I like to pretend they hung that banner out for me, even though they didn't. It's a three year language college. Most of the students seem to be local girls. They are very lively and eager to learn and practice English. Because one of their teachers was out of town, I even got to teach a few classes, so I really got a feel for the school. Look closely at the chalkboard in the background of this picture, and you'll see I was teaching them the chart-topping American hit, "If you're happy and you know it, clap your hands."
Contract negotiations went very quickly, as they agreed to give me the same terms as my contract in Wuhan. That's good, because I've never negotiated anything in my life, but I know I have a good Wuhan contract. The school is run by a Chinese man called Mr. Snow and his son, and they seem very kind and accomodating. The school is right in the neighborhood where I stayed last time in Haikou, and close to everything I need. Also, in case I need a clearer sign, a new Friend's Waffle stand opened a block from the school.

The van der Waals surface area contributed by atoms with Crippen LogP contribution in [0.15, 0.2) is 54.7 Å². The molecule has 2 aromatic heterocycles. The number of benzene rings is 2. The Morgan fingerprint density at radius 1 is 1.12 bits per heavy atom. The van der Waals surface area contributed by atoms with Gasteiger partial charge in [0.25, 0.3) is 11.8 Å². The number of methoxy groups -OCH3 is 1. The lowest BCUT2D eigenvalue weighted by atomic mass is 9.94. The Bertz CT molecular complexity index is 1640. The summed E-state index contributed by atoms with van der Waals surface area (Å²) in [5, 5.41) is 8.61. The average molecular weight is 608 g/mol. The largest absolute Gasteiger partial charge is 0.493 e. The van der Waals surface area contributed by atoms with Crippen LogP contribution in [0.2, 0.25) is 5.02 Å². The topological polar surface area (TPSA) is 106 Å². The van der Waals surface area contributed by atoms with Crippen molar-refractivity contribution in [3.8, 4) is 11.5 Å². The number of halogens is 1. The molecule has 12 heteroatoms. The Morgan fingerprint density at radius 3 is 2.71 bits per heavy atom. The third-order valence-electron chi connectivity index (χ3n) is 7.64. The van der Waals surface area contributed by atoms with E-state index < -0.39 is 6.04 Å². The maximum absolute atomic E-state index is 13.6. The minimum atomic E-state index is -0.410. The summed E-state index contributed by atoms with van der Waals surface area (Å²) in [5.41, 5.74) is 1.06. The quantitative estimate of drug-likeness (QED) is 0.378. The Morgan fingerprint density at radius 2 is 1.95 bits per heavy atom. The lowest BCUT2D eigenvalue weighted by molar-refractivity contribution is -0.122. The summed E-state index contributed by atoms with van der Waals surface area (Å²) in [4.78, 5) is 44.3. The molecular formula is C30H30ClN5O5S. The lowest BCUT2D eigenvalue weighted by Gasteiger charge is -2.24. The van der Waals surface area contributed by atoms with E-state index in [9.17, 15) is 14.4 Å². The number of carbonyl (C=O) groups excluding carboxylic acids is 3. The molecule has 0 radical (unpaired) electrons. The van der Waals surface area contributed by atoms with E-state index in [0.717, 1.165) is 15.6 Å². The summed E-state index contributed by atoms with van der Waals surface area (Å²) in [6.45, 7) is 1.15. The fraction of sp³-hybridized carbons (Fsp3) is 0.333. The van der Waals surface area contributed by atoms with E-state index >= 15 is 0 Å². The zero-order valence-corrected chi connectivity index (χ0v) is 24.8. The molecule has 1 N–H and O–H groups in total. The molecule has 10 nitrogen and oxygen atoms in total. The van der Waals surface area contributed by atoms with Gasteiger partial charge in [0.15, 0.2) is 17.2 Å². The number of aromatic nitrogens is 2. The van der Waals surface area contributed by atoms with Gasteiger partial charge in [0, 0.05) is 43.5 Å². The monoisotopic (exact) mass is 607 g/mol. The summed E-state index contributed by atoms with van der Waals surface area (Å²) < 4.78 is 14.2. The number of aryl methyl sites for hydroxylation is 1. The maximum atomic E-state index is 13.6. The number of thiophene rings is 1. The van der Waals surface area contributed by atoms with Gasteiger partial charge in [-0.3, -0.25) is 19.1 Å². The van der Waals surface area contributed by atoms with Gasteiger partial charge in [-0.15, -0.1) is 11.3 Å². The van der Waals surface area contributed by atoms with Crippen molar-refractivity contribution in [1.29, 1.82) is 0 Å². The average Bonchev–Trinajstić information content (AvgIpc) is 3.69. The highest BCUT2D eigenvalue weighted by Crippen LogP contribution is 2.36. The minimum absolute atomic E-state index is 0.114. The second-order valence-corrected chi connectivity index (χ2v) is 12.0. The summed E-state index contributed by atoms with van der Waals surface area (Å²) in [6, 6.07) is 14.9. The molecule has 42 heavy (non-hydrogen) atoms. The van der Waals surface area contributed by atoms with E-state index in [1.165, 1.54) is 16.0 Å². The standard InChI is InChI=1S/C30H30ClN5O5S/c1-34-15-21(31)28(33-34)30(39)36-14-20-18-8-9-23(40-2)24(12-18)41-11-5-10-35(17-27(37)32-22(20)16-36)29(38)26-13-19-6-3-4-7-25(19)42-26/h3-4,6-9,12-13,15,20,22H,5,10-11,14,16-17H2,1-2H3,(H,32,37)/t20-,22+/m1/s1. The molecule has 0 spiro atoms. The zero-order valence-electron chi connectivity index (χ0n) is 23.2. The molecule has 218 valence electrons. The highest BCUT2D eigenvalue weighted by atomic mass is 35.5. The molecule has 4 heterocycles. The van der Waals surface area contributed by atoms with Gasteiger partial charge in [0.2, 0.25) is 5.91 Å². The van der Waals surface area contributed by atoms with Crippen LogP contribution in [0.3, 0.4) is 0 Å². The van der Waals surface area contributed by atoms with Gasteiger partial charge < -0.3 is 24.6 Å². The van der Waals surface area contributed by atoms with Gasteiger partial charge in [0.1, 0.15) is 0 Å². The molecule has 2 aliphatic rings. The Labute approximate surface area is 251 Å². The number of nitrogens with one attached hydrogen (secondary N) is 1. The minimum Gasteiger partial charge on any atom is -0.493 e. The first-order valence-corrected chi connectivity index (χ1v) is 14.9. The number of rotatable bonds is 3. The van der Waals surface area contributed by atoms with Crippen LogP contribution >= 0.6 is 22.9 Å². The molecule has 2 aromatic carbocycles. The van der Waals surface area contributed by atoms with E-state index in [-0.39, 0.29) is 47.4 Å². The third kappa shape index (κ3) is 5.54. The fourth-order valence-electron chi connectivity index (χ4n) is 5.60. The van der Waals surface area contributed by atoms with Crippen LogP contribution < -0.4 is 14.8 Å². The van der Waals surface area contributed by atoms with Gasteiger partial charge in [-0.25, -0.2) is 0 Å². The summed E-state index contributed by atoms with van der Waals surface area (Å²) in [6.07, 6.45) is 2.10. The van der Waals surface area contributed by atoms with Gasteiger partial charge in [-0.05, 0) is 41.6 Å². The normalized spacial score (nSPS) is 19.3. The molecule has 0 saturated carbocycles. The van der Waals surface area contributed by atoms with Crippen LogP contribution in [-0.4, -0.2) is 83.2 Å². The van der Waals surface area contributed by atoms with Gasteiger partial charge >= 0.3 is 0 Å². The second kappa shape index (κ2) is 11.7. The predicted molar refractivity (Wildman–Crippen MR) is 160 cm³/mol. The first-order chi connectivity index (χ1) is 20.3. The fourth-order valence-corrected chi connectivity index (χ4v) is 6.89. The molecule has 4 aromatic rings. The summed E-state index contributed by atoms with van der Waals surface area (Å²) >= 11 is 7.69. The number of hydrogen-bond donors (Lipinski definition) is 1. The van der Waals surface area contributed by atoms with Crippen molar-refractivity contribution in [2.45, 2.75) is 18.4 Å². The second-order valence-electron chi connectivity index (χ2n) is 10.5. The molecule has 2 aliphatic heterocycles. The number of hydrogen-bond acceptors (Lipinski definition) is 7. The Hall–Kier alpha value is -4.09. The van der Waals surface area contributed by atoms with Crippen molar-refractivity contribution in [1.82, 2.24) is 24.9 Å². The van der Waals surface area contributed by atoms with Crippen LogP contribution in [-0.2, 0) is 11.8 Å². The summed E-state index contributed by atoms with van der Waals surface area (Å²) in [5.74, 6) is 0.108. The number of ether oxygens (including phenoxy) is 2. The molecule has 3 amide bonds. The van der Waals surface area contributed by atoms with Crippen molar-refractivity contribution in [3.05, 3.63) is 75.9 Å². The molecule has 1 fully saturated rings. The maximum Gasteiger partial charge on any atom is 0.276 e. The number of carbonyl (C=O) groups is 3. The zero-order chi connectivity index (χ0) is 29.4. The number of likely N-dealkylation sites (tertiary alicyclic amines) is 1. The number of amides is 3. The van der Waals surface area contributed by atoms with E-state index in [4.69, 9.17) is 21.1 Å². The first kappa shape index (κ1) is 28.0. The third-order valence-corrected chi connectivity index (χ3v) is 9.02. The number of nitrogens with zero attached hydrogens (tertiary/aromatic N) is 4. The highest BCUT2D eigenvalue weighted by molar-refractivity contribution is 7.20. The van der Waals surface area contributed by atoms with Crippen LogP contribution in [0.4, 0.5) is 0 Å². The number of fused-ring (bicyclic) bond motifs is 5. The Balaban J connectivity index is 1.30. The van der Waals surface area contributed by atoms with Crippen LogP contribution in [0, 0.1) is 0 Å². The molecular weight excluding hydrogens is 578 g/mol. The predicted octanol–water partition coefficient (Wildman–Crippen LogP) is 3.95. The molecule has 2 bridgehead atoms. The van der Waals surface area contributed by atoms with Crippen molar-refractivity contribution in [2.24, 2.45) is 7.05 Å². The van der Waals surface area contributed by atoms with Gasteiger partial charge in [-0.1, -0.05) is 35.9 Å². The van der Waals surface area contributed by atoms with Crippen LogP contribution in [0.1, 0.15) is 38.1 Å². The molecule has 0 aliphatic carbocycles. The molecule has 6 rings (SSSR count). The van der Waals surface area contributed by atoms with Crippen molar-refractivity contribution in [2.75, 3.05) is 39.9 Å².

Friend's Waffle is owned by a Korean brother and sister. We all know I don't really like waffles, but they do something to these! They don't put on syrup (though they have it) but instead they put on apple jelly and butter and fold it in half. Over the course of my time in Haikou I've become addicted. I could go for one now!
Here's a picture of Peter, just because. We went out and had street food: goose neck, spicy noodles, oysters, grilled eggplant, chocolate popcorn. And waffles!
This is my last night in Haikou with some friends. This trip was very refreshing. So I'll finish the school year in Wuhan, and then return to Haikou to get my visa. Then I'll be in the US for July and August, and finally move to Haikou to teach starting in September. Yahoo!